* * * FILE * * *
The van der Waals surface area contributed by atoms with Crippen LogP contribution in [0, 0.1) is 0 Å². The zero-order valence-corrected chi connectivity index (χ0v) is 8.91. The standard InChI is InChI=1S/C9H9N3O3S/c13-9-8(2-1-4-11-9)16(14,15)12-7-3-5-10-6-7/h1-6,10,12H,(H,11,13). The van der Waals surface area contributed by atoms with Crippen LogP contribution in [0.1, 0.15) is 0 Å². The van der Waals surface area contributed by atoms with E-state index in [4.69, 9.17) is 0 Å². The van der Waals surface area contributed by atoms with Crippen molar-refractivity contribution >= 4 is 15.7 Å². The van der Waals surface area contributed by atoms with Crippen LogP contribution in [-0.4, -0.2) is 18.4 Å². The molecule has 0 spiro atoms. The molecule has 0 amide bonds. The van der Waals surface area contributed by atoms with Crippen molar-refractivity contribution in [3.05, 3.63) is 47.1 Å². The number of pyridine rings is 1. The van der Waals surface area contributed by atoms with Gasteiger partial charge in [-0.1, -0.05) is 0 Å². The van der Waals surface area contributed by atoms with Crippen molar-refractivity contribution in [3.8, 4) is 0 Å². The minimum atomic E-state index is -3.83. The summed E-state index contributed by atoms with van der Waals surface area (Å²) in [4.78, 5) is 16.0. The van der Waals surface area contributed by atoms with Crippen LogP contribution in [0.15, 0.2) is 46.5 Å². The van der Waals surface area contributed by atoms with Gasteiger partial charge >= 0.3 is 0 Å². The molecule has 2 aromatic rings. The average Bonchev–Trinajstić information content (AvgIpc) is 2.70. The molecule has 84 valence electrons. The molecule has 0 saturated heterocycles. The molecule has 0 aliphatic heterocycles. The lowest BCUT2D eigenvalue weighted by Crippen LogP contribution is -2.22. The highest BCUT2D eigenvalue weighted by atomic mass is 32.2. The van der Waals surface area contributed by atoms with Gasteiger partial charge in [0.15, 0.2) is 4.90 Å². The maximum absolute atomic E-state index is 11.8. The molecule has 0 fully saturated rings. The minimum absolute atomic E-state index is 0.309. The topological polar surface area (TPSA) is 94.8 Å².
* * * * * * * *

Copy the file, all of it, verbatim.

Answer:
The van der Waals surface area contributed by atoms with Crippen LogP contribution in [0, 0.1) is 0 Å². The zero-order valence-corrected chi connectivity index (χ0v) is 8.91. The standard InChI is InChI=1S/C9H9N3O3S/c13-9-8(2-1-4-11-9)16(14,15)12-7-3-5-10-6-7/h1-6,10,12H,(H,11,13). The van der Waals surface area contributed by atoms with Crippen LogP contribution in [0.1, 0.15) is 0 Å². The van der Waals surface area contributed by atoms with E-state index in [4.69, 9.17) is 0 Å². The van der Waals surface area contributed by atoms with Crippen molar-refractivity contribution >= 4 is 15.7 Å². The van der Waals surface area contributed by atoms with Crippen LogP contribution in [-0.4, -0.2) is 18.4 Å². The molecule has 0 spiro atoms. The molecule has 0 amide bonds. The van der Waals surface area contributed by atoms with Crippen molar-refractivity contribution in [3.05, 3.63) is 47.1 Å². The number of pyridine rings is 1. The van der Waals surface area contributed by atoms with Gasteiger partial charge in [-0.1, -0.05) is 0 Å². The van der Waals surface area contributed by atoms with Crippen molar-refractivity contribution in [3.8, 4) is 0 Å². The minimum atomic E-state index is -3.83. The summed E-state index contributed by atoms with van der Waals surface area (Å²) in [4.78, 5) is 16.0. The van der Waals surface area contributed by atoms with Crippen LogP contribution in [0.15, 0.2) is 46.5 Å². The van der Waals surface area contributed by atoms with Gasteiger partial charge >= 0.3 is 0 Å². The molecule has 2 aromatic rings. The average Bonchev–Trinajstić information content (AvgIpc) is 2.70. The molecule has 84 valence electrons. The molecule has 0 saturated heterocycles. The molecule has 0 aliphatic heterocycles. The lowest BCUT2D eigenvalue weighted by Crippen LogP contribution is -2.22. The highest BCUT2D eigenvalue weighted by atomic mass is 32.2. The van der Waals surface area contributed by atoms with Gasteiger partial charge in [0.15, 0.2) is 4.90 Å². The maximum absolute atomic E-state index is 11.8. The molecule has 0 fully saturated rings. The minimum absolute atomic E-state index is 0.309. The topological polar surface area (TPSA) is 94.8 Å².